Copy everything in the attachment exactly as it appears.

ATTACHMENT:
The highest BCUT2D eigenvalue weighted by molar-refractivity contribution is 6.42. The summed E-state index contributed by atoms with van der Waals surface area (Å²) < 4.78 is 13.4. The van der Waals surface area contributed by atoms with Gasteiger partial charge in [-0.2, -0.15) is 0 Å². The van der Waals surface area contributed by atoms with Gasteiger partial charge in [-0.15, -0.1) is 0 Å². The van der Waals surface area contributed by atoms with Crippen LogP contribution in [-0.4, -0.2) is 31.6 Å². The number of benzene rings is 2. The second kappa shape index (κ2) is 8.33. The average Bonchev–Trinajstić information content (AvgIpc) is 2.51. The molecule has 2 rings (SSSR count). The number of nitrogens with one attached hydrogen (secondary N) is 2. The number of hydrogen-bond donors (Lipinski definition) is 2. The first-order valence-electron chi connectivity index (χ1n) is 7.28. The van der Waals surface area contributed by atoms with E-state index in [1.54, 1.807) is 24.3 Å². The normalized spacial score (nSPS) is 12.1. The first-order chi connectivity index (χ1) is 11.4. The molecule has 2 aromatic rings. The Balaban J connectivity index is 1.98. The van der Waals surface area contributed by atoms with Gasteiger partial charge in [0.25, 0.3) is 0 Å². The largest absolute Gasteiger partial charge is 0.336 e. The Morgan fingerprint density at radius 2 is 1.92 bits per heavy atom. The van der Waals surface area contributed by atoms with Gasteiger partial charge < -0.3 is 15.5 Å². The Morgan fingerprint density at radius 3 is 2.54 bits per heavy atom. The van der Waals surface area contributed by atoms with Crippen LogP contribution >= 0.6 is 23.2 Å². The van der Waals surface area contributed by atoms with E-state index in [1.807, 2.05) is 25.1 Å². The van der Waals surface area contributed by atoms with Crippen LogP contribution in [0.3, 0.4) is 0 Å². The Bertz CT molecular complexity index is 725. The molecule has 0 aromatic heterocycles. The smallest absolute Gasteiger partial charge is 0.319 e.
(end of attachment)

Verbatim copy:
The highest BCUT2D eigenvalue weighted by molar-refractivity contribution is 6.42. The summed E-state index contributed by atoms with van der Waals surface area (Å²) < 4.78 is 13.4. The van der Waals surface area contributed by atoms with Gasteiger partial charge in [-0.2, -0.15) is 0 Å². The van der Waals surface area contributed by atoms with Gasteiger partial charge in [-0.15, -0.1) is 0 Å². The van der Waals surface area contributed by atoms with Crippen LogP contribution in [-0.4, -0.2) is 31.6 Å². The number of benzene rings is 2. The second kappa shape index (κ2) is 8.33. The average Bonchev–Trinajstić information content (AvgIpc) is 2.51. The molecule has 2 rings (SSSR count). The number of nitrogens with one attached hydrogen (secondary N) is 2. The number of hydrogen-bond donors (Lipinski definition) is 2. The first-order valence-electron chi connectivity index (χ1n) is 7.28. The van der Waals surface area contributed by atoms with E-state index in [1.54, 1.807) is 24.3 Å². The normalized spacial score (nSPS) is 12.1. The first-order chi connectivity index (χ1) is 11.4. The molecule has 2 aromatic rings. The Balaban J connectivity index is 1.98. The van der Waals surface area contributed by atoms with Gasteiger partial charge in [0.25, 0.3) is 0 Å². The largest absolute Gasteiger partial charge is 0.336 e. The Morgan fingerprint density at radius 2 is 1.92 bits per heavy atom. The van der Waals surface area contributed by atoms with Gasteiger partial charge < -0.3 is 15.5 Å². The Morgan fingerprint density at radius 3 is 2.54 bits per heavy atom. The van der Waals surface area contributed by atoms with Crippen LogP contribution >= 0.6 is 23.2 Å². The van der Waals surface area contributed by atoms with E-state index in [1.807, 2.05) is 25.1 Å². The van der Waals surface area contributed by atoms with Crippen LogP contribution in [0.3, 0.4) is 0 Å². The Bertz CT molecular complexity index is 725. The molecule has 0 aromatic heterocycles. The smallest absolute Gasteiger partial charge is 0.319 e.